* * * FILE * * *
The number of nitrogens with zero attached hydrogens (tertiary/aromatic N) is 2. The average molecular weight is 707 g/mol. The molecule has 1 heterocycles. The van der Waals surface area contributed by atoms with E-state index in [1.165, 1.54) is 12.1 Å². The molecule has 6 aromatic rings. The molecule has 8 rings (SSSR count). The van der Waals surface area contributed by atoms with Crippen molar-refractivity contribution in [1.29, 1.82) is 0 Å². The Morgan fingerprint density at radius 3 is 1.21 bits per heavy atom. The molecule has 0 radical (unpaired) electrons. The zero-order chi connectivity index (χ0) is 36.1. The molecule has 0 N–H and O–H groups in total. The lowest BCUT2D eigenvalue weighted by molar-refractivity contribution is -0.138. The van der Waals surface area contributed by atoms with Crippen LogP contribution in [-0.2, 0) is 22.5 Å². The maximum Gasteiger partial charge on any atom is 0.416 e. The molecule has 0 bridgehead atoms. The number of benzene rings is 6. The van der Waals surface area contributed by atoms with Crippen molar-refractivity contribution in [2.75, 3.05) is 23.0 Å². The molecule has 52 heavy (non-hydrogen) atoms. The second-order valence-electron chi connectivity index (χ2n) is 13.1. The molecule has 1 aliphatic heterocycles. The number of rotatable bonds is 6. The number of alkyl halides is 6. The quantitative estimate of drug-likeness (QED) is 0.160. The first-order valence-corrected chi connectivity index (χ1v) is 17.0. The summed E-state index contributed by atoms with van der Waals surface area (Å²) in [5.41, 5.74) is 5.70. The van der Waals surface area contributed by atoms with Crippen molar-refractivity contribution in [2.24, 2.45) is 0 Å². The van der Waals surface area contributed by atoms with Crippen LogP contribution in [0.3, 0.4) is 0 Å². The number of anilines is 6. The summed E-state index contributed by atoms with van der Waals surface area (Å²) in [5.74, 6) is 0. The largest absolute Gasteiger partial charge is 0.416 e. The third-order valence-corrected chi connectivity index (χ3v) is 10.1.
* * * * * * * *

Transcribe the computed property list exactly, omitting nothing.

The number of nitrogens with zero attached hydrogens (tertiary/aromatic N) is 2. The average molecular weight is 707 g/mol. The molecule has 1 heterocycles. The van der Waals surface area contributed by atoms with E-state index in [1.165, 1.54) is 12.1 Å². The molecule has 6 aromatic rings. The molecule has 8 rings (SSSR count). The van der Waals surface area contributed by atoms with Crippen molar-refractivity contribution in [1.29, 1.82) is 0 Å². The Morgan fingerprint density at radius 3 is 1.21 bits per heavy atom. The molecule has 0 radical (unpaired) electrons. The zero-order chi connectivity index (χ0) is 36.1. The molecule has 0 N–H and O–H groups in total. The lowest BCUT2D eigenvalue weighted by molar-refractivity contribution is -0.138. The van der Waals surface area contributed by atoms with Crippen LogP contribution in [-0.2, 0) is 22.5 Å². The maximum Gasteiger partial charge on any atom is 0.416 e. The molecule has 0 bridgehead atoms. The number of benzene rings is 6. The van der Waals surface area contributed by atoms with Crippen molar-refractivity contribution in [2.75, 3.05) is 23.0 Å². The molecule has 52 heavy (non-hydrogen) atoms. The second-order valence-electron chi connectivity index (χ2n) is 13.1. The molecule has 1 aliphatic heterocycles. The number of rotatable bonds is 6. The number of alkyl halides is 6. The quantitative estimate of drug-likeness (QED) is 0.160. The first-order valence-corrected chi connectivity index (χ1v) is 17.0. The summed E-state index contributed by atoms with van der Waals surface area (Å²) in [5.41, 5.74) is 5.70. The van der Waals surface area contributed by atoms with Crippen molar-refractivity contribution in [2.24, 2.45) is 0 Å². The van der Waals surface area contributed by atoms with Crippen LogP contribution in [0.3, 0.4) is 0 Å². The number of anilines is 6. The summed E-state index contributed by atoms with van der Waals surface area (Å²) in [5.74, 6) is 0. The largest absolute Gasteiger partial charge is 0.416 e. The third-order valence-corrected chi connectivity index (χ3v) is 10.1.